I still have lots of vinyl, CD’s etc and yes, they get played so I care about audio.

      Though I DO compress my files for a USB drive for the car, I use MP3, 320bps compression to keep things sounds as close to full CD as possible. Even in the car, I can discern a difference from full CD-A and 320 mp3, though it’s not as obvious as one might think.

    • 0 avatar

      Hmmm, never thought about it but you are quite right. I spent months building a nice surround sound system with the best components I could afford. Then I spent a few weeks setting it up perfectly for the room, tweaking the crossovers to match the speakers, “making” wire (prepping ethernet cable – it makes great speaker wire on the cheap), adjusting the delay…

      And nobody gives a rat’s ass. I try to “show” them the difference but to them sound is sound is sound. In fact most complain that my system is hard to hear – they aren’t used to having the separate channels with clear distinctions between highs-lows-midrange, they are accustomed to the wall of noise that comes out of cheap speakers.

      I’m even particular about my headphones. I use Sennheiser HD600s at home and Klipsch earbuds on the go – both I hand-selected for the best quality and balance that I could afford. Everyone I know just uses the garbage that came with their iWhatever.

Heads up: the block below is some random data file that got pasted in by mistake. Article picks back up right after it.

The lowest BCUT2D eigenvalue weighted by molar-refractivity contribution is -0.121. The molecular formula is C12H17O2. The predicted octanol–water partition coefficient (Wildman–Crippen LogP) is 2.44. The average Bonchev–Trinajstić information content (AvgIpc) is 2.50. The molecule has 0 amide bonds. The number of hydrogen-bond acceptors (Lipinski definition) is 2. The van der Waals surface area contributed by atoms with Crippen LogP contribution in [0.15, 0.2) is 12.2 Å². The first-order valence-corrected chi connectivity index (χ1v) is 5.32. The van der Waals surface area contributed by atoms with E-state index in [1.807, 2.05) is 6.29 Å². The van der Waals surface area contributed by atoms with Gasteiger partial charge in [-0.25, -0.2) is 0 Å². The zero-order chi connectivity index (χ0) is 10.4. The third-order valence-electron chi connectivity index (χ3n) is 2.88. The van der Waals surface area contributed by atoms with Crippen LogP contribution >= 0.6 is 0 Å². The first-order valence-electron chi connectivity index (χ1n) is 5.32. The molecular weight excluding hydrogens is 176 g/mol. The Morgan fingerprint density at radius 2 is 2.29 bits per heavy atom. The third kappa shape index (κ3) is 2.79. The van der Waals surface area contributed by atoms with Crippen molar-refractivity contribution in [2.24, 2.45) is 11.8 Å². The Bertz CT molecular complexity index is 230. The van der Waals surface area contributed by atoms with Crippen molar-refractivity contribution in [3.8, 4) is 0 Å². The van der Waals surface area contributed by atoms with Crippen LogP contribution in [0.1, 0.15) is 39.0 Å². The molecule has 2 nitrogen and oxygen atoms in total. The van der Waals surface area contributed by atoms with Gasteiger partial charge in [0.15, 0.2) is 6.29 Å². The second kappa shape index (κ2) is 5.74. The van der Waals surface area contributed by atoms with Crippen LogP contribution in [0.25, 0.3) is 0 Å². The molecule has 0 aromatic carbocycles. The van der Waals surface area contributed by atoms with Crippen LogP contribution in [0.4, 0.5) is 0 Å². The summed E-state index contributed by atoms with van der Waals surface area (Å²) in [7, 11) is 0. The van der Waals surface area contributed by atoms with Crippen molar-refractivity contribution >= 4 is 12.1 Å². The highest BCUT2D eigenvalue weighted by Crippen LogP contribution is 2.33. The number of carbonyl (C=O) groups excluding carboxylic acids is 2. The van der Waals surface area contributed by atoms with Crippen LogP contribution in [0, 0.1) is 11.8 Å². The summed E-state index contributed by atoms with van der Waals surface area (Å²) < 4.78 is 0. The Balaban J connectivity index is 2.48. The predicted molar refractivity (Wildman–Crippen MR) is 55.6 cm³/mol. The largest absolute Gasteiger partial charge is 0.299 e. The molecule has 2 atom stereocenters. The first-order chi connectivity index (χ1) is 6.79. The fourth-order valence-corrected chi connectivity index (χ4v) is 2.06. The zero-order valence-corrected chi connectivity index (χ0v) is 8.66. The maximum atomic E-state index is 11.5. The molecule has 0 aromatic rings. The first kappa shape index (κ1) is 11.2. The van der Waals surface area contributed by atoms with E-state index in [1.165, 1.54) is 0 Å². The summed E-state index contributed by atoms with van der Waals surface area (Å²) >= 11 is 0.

Ahh if we could go back to the good old days… Whenever those were.

      • 0 avatar
        jhefner

        I had a nice (not great, just nice) stereo system when I was a teenager in the 1970s, and a Walkman for on the go. Just some thoughts:

        1. You really had to be listening hard to tell the difference. Yes, the days of just sitting quietly in a darkened room focusing just on the music seem to be a thing of the past. To many distractions now, not to external, but in my mind as well. And when just casually listening; the difference is just not that great; I enjoyed sitting on my swing outside with my Walkman as being shut up in my room listening to the stereo.

        2. All of that stereophonic wonder became useless once I left my bedroom. External noises drowned out the lows; and it is hard to get a good, crisp bass response on the road. I was listening to classical music in the car the other day, and had to turn it up to hear the lows, then down again when the highs kicked in.

        3. The thing about the “iWhatever” is that you just compacted all that stereo equipment and an entire cabinet of records and tapes into something that fits in your pocket, and is also your phone, your notepad, your weather station, you Bible (at least in my case); and anything else you want to stuff on it. Frankly having my entire music collection with me at all times is a reasonable comprise over the sound quality; and radios and other accessories that bypass the DACs in the iPhone/iPad can do a better conversion.

        4. Most of the audiophile scene was seen as snobery then, and it still does today.

    • 0 avatar
      -Nate

      FWIW ;

      Those hoses were mostly Govt. mandated , the under license BOSCH CIS fuel injection system was simple and robust as well as fool proof and economical whist delivering very good power indeed from the small engine .